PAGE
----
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Kathleen Blanco And The Katrina Blame Game

Illustration by Jasper Means
Kathleen Blanco

Kathleen Babineaux Blanco: a carpet cleaner’s daughter from New Iberia turned school teacher turned stay-at-home mom turned…Louisiana's first female governor. In 2003, her focus was on education reform, juvenile justice, and economic development. And halfway into her first and only term, it looked like she had a good chance at re-election. But that all changed, with Hurricane Katrina. 

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On top of the sheer devastation and loss of life, the first few weeks following one of this country’s worst catastrophes saw ugly battles between state and federal government, between democrats and republicans, and between a woman in the governor’s mansion and the men in the white house. All of which was put on display by a frenzied media caught up in the spectacle. How did Louisiana’s first female governor fare in that glaring national spotlight? And what does she think about this experience, all these years later?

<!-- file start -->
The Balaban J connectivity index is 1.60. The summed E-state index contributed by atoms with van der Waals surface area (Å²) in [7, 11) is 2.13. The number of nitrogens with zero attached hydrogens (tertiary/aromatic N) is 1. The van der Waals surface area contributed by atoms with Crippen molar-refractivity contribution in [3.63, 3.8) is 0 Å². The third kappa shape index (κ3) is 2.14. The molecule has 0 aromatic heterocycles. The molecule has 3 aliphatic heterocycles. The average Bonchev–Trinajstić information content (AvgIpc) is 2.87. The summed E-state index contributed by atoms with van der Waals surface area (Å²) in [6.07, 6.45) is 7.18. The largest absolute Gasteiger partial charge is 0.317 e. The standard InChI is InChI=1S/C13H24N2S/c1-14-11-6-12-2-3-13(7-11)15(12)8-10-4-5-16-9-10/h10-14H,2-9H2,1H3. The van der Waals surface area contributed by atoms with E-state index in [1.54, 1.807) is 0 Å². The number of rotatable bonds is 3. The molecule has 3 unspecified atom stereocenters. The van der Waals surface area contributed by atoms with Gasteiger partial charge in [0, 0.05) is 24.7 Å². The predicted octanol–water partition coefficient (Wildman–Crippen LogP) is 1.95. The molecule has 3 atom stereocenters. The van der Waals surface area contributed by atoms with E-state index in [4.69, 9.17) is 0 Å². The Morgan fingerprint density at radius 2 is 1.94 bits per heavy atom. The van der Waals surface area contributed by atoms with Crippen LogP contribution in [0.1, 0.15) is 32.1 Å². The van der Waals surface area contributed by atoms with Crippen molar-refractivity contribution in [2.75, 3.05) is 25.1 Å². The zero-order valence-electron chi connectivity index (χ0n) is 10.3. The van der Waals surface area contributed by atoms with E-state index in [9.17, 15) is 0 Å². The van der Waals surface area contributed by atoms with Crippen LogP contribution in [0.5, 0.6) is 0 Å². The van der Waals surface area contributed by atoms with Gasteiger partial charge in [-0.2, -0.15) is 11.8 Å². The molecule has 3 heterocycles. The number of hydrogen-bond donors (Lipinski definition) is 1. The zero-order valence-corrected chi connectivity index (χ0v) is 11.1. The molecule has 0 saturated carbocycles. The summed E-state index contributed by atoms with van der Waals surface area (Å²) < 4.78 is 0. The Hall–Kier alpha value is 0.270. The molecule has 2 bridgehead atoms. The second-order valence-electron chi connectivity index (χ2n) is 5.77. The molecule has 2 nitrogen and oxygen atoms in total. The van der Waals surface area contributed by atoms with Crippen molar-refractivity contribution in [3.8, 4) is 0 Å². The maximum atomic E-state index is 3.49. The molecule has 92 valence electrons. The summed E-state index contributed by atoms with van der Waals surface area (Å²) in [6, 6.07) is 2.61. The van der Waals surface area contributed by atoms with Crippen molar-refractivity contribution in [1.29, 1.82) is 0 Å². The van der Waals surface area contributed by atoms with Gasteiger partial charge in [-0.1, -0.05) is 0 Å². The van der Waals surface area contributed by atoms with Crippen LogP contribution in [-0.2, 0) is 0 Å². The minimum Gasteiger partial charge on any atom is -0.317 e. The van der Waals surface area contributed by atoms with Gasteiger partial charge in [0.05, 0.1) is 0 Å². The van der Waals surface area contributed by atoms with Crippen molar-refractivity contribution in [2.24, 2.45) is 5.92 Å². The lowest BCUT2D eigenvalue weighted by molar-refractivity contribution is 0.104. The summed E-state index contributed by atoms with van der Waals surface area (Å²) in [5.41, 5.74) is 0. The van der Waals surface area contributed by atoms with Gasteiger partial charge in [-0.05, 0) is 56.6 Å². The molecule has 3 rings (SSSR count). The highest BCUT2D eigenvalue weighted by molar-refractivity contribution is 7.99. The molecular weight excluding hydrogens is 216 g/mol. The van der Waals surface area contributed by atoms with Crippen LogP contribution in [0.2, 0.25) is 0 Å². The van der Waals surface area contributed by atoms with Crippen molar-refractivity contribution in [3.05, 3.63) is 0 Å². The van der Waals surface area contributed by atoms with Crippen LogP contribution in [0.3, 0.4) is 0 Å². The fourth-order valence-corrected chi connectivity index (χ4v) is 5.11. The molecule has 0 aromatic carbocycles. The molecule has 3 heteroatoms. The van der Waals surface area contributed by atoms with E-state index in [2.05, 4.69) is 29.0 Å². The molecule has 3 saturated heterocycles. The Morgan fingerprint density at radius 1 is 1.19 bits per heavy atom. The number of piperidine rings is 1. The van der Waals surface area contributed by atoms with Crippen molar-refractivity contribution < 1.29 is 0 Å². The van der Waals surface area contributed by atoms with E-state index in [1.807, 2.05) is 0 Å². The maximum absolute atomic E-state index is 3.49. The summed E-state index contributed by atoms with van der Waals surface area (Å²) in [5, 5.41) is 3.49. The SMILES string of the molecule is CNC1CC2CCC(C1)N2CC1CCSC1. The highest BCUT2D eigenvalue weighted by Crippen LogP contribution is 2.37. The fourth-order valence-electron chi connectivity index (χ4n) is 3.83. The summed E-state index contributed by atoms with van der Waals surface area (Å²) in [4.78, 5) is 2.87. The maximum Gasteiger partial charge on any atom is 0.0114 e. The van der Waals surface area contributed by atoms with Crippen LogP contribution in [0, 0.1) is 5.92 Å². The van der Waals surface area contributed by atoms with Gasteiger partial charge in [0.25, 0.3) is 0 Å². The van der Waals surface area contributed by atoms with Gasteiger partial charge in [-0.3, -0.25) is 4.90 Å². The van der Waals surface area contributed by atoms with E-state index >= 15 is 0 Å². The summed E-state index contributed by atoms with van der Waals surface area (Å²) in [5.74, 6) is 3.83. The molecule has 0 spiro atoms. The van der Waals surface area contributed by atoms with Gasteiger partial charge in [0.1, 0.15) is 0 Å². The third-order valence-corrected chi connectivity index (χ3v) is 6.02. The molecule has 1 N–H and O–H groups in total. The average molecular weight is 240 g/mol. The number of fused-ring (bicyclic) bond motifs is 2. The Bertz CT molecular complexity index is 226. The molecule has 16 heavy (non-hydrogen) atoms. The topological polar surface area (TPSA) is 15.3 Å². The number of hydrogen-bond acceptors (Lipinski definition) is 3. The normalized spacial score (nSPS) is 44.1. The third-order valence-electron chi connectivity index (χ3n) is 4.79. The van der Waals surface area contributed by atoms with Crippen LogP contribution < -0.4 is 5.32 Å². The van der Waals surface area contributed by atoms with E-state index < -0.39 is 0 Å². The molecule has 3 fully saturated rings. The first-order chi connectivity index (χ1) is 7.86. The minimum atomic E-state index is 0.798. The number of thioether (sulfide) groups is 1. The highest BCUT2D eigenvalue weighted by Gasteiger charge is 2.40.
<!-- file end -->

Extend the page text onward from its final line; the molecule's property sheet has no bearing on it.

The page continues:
Listen to Episode 1 of Sticky Wicket about former Louisiana Governor Huey Long.

Listen to Episode 2 of Sticky Wicket about former New Orleans District Attorney Jim Garrison.

Listen to Episode 3of Sticky Wicket about former New Orleans Mayor Dutch Morial.

Read Jeremy Alford's article on Blanco in 64 Parishes Magazine. 

Follow Sticky Wicket on instagram at @stickywicketpod.


Sticky Wicket is part of the “Democracy and the Informed Citizen” Initiative administered by the Federation of State Humanities Councils. The initiative seeks to deepen the public’s knowledge and appreciation of the vital connections between democracy, the humanities, journalism, and an informed citizenry. The Louisiana Endowment for the Humanities thanks The Andrew W. Mellon Foundation for their generous support of this initiative and the Pulitzer Prizes for their partnership. This radio series and podcast runs in tandem with four articles written in the Louisiana Endowment for the Humanities’ 64 Parishes magazine, and is also in partnership with Louisiana State University’s Manship School of Communication.